The Deputy Minister for Chieftaincy and Religious Affairs, Hon. Paul Essien, has reminded chiefs of their position as custodians of the land within their respective jurisdictions and the responsibility placed on them to fight illegal mining, popularly known as galamsey in the country.


Hon. Essien has, therefore, appealed to traditional leaders to collaborate with government in its fight against the menace which is gradually degrading the country's ecosystem.


He stressed the need for the chiefs to crosscheck with the Assembly and the security agencies on the genuineness of all documents and licenses presented to them by individuals or corporate bodies that wanted to engage in mining on their lands before giving any approval.


The Deputy Minister made the call when he paid a courtesy call to the chiefs and elders of the Dormaa Traditional Area at the Abampreduase palace as part of his working tour of the country.


The meeting was part of government's on-going collaborative efforts to sensitize the general public on the devastating effects of galamsey and lumbering and to solicit support to protect the natural resources of the state.


Hon. Essien announced that government had increased the allowances of paramount chiefs, adding that all efforts would be made to pay the allowances to all gazetted chiefs to motivate them to discharge their duties.


The Minister warned that anybody who would be caught dealing in illegal lumbering and mining activity would not be spared by the law, adding that posterity would not forgive the present generation if illegal mining was allowed to destroy the country’s natural resources for their selfish interests.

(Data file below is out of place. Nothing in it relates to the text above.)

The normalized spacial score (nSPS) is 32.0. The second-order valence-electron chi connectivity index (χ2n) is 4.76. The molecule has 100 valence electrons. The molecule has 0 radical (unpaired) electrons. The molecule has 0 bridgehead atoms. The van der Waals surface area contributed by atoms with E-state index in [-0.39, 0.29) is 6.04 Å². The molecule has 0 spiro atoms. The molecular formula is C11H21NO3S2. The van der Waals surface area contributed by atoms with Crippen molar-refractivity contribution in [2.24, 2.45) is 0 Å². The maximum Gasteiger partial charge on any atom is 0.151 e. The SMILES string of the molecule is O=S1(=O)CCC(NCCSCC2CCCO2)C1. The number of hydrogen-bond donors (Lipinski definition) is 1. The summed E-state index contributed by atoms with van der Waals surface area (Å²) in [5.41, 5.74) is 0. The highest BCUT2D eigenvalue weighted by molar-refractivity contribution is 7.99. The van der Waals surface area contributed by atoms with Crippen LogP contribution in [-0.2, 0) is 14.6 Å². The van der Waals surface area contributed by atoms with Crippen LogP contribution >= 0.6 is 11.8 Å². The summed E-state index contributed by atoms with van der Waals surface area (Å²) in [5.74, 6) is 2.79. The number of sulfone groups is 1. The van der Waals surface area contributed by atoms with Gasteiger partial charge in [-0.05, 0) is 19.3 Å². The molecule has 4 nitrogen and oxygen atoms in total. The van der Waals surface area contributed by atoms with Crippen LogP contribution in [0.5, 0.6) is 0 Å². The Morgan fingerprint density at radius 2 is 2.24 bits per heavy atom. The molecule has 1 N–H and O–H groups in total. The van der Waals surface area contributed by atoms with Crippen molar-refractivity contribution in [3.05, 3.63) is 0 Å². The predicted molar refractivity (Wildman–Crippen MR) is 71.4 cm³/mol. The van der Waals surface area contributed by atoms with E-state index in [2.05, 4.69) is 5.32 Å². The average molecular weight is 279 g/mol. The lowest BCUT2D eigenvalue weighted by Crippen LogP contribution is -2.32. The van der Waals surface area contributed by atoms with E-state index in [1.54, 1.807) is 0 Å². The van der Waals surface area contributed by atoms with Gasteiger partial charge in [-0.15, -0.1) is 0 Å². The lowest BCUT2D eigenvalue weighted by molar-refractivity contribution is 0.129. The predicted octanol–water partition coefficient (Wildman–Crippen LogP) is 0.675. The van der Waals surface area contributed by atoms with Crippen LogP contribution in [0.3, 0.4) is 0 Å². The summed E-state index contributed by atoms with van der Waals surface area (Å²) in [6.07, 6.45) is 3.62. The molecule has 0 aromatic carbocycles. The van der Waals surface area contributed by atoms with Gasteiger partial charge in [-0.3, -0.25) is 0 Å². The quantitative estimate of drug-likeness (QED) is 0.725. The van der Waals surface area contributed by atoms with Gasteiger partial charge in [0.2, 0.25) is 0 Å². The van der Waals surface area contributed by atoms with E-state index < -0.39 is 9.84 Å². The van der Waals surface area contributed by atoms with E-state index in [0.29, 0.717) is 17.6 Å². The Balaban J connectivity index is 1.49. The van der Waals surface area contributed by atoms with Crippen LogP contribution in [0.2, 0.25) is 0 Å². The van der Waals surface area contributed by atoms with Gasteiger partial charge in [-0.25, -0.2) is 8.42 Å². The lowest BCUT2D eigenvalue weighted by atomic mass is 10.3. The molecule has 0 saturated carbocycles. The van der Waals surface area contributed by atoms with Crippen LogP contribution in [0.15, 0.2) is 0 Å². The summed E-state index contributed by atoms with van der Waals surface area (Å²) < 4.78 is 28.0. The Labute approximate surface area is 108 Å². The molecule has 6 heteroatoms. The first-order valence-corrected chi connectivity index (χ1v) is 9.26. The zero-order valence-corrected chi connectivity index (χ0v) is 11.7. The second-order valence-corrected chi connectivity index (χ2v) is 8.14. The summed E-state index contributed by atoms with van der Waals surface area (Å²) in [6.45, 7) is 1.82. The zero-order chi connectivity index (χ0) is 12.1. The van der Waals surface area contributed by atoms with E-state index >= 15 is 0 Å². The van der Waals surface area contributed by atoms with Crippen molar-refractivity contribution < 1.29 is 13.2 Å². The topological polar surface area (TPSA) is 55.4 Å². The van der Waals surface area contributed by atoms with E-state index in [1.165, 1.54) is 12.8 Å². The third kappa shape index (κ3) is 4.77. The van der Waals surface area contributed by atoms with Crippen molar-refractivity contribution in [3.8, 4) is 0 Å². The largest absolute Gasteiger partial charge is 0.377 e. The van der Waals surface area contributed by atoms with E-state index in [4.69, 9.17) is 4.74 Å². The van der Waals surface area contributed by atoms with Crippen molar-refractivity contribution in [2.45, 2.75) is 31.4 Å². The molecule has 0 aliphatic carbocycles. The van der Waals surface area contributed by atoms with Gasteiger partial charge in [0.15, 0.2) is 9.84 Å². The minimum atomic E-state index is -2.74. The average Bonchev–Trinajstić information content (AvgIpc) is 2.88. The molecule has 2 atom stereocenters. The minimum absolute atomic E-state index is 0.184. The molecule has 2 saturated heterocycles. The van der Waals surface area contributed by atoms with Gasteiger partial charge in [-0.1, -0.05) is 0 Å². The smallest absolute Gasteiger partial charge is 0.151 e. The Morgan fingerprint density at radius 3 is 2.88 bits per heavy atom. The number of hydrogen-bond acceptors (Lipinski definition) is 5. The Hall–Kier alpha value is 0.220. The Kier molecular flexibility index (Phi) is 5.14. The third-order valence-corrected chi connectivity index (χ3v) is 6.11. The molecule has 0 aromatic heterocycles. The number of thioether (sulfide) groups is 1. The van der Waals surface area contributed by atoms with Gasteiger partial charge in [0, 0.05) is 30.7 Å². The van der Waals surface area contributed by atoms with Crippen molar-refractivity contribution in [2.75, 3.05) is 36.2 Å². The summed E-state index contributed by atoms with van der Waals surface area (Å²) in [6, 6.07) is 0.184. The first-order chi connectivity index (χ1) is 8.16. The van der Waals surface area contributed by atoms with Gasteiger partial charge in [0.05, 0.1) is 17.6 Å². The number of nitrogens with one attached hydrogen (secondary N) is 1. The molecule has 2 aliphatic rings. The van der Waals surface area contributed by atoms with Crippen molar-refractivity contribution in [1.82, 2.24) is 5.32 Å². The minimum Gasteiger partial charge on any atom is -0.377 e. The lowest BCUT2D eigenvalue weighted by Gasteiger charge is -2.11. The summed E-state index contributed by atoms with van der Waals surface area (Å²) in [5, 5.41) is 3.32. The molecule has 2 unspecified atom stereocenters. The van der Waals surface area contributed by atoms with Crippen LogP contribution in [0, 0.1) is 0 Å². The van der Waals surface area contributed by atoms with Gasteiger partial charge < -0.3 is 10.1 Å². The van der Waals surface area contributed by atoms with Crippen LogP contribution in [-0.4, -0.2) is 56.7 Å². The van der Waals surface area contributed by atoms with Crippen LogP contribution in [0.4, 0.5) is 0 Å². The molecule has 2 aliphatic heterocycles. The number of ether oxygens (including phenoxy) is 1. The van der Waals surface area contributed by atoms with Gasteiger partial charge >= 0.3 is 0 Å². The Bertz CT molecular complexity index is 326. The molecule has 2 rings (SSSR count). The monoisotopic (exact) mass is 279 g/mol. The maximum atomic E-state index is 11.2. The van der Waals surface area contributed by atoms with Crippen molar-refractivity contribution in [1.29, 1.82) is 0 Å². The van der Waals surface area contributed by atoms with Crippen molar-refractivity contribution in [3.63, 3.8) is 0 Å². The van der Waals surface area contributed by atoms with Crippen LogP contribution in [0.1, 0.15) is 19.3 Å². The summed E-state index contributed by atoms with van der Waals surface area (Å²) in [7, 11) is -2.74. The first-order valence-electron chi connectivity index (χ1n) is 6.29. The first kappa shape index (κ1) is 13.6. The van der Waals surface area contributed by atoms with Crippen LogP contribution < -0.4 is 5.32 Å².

Present at the meeting was the Municipal Chief Executive, Hon. Drissa Ouattara, who commended Dormaamanehene Osagyefo Oseadeyo Nana Agyemang Badu II for his timely intervention that brought gallamsey activity to the barest minimum in the traditional area.


Hon. Ouattara also commended the other divisional chiefs for their co-operation and support in the fight against the menace in Kobedi, masu and Kofibadukrom, some of the areas affected by galamsey.


He appealed to the chiefs to support president Akufo-Addo for good governance.


The Adontenghene of the Dormaa Traditional Area, Barima Okogyeatuo Agyemang, called on Ghanaians to be more patriotic and law-abiding citizens and to appreciate, and preserve the environment and the natural resources of the country for future generations.


Barima Okogyeatuo Agyemang pledged on behalf of the chiefs to continue the battle against galamsey and other illegal activities that depleted the country’s natural resources.


He appealed to government to bring back the information vans to do proper public education at the grassroots level on issues of national interest and concern.


Source: ISD (Linda Osei –Fobi)